Motor - evoked Potential Monitoring
Motor-evoked potentials are recorded from muscles following direct or transcranial electrical stimulation of motor cortex or by pulsed magnetic stimulation provided by a coil placed over the head. Stimulation induces an electrical current in the brain or spinal cord which in turn can stimulate the motor neurons. Muscle activity is recorded by electrodes placed on the skin at prescribed points along the motor pathways. Motor evoked potentials, especially when induced by magnetic stimulation, can be affected by anesthesia.
EEG (Electroencephalogram) Monitoring
Spontaneous EEG monitoring can also be recorded during surgery and can be subdivided as follows:
  • EEG monitoring has been widely used to monitor cerebral ischemia secondary to carotid cross clamping during a carotid endarterectomy. EEG monitoring may identify those individuals who would benefit from the use of a vascular shunt during the procedure in order to restore adequate cerebral perfusion. Conversely, shunts, which have an associated risk of iatrogenic complications, may be avoided in those individuals in whom the EEG is normal. Carotid endarterectomy may be done under local anesthesia so that monitoring of cortical function can be directly assessed.
  • Electrocorticography (ECoG) is the recording of the EEG directly from a surgically exposed cerebral cortex. ECoG is typically used to define the sensory cortex and to map the critical limits of a surgical resection. ECoG recordings have been most frequently used to identify epileptogenic regions for resection. In these applications, electrocorticography does not constitute intraoperative monitoring.
  • Intraoperative neurophysiologic monitoring, including, somatosensory-evoked potentials, brainstem auditory-evoked potentials, visual-evoked potential, EMG, motor-evoked potentials, and EEG, when performed during spinal, intracranial, vascular, or other surgery that may place the nervous system at risk for injury (e.g.thyroidectomy, parathyroidectomy, parotidectomy) is considered medically necessary if the medical appropriateness criteria are met. (See Medical Appropriateness below.)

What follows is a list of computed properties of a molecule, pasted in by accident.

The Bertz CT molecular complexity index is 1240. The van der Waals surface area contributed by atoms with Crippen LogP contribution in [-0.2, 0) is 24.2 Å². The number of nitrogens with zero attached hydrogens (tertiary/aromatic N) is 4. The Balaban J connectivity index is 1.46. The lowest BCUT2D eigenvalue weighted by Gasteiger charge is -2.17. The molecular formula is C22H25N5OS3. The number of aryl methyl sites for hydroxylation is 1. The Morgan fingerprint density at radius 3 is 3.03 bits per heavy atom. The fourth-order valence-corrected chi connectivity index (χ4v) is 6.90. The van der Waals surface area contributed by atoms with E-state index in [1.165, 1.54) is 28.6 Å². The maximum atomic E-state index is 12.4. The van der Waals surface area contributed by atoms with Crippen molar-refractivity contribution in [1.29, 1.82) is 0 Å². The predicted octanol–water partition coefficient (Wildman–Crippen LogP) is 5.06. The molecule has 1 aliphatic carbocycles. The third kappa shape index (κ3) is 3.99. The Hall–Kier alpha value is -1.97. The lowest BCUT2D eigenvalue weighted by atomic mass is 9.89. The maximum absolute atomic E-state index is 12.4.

• Intraoperative neurophysiologic monitoring for other indications, including, but not limited to, the following: motor-evoked potentials using transcranial magnetic stimulation is considered investigational.
  • Any device utilized for this procedure must have FDA approval specific to the indication, otherwise it will be considered investigational.
See also: Visual and Auditory Evoked Potentials
  • Intraoperative neurophysiologic monitoring is considered medically appropriate if ANY ONE of the following criteria are met:
    • Somatosensory-evoked potentials (SSEPs) if ANY ONE of the following:
      • Neurosurgical, orthopedic, vascular or other surgical procedure placing the nervous system at risk for injury at spinal levels C1 - L2 and ANY ONE of the following:
        • Documentation of involvement of monitoring instrumentation that can effectively monitor tissue at risk, and documentation of exposure of multiple nerve roots at one or more levels of the spinal cord
        • Documentation of the existence of a need to monitor the connections between nerve roots and monitoring multiple muscles at multiple levels to detect possible injury to those connection
      • A cerebral vascular procedure used to restore normal anatomy and blood flow to cerebral artery complex including carotids, vertebral arteries, and cerebral arteries (e.g. carotid endarterectomy, cerebral aneurysm)
    • Electromyogram during a surgical procedure involving C1 - S1 and ANY ONE of the following:
      • Documentation of involvement of monitoring instrumentation that can effectively monitor tissue at risk, and documentation of exposure of multiple nerve roots at one or more levels of the spinal cord
      • Documentation of the existence of a need to monitor the connections between nerve roots and monitoring multiple muscles at multiple levels to detect possible injury to those connection
    • Electroencephalogram (EEG) for a cerebral vascular procedure used to restore normal anatomy and blood flow to cerebral artery complex including carotids, vertebral arteries, and cerebral arteries (e.g. carotid endarterectomy, cerebral aneurysm)
    • Brainstem auditory - evoked potentials (BAEPs) for any surgical procedure on or near the acoustic nerve, inner ear or brainstem